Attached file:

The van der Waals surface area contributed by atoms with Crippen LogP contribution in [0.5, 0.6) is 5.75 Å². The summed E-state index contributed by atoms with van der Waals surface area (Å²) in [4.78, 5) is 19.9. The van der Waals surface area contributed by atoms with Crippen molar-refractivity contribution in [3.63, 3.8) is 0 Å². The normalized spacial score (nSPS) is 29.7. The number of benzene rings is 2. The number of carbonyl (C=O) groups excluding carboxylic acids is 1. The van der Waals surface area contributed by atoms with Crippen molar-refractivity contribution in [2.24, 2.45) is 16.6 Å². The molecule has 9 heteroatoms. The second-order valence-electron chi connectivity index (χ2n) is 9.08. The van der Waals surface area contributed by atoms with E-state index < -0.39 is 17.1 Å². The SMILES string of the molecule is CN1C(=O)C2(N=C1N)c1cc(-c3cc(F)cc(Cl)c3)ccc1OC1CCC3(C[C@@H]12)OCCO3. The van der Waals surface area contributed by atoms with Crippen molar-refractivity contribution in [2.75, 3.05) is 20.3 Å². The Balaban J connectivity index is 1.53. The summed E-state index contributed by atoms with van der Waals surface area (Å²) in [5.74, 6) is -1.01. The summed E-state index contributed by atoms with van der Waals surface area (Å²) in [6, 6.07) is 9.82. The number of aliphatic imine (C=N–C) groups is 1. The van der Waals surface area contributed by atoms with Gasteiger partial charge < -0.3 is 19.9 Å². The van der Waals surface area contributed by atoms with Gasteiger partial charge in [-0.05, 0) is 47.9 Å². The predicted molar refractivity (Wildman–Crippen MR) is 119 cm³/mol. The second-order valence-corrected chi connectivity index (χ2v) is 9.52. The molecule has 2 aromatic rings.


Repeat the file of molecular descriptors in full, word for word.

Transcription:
The van der Waals surface area contributed by atoms with Crippen LogP contribution in [0.5, 0.6) is 5.75 Å². The summed E-state index contributed by atoms with van der Waals surface area (Å²) in [4.78, 5) is 19.9. The van der Waals surface area contributed by atoms with Crippen molar-refractivity contribution in [3.63, 3.8) is 0 Å². The normalized spacial score (nSPS) is 29.7. The number of benzene rings is 2. The number of carbonyl (C=O) groups excluding carboxylic acids is 1. The van der Waals surface area contributed by atoms with Crippen molar-refractivity contribution in [2.24, 2.45) is 16.6 Å². The molecule has 9 heteroatoms. The second-order valence-electron chi connectivity index (χ2n) is 9.08. The van der Waals surface area contributed by atoms with E-state index < -0.39 is 17.1 Å². The SMILES string of the molecule is CN1C(=O)C2(N=C1N)c1cc(-c3cc(F)cc(Cl)c3)ccc1OC1CCC3(C[C@@H]12)OCCO3. The van der Waals surface area contributed by atoms with Crippen molar-refractivity contribution in [2.75, 3.05) is 20.3 Å². The Balaban J connectivity index is 1.53. The summed E-state index contributed by atoms with van der Waals surface area (Å²) in [5.74, 6) is -1.01. The summed E-state index contributed by atoms with van der Waals surface area (Å²) in [6, 6.07) is 9.82. The number of aliphatic imine (C=N–C) groups is 1. The van der Waals surface area contributed by atoms with Gasteiger partial charge < -0.3 is 19.9 Å². The van der Waals surface area contributed by atoms with Gasteiger partial charge in [-0.05, 0) is 47.9 Å². The predicted molar refractivity (Wildman–Crippen MR) is 119 cm³/mol. The second-order valence-corrected chi connectivity index (χ2v) is 9.52. The molecule has 2 aromatic rings.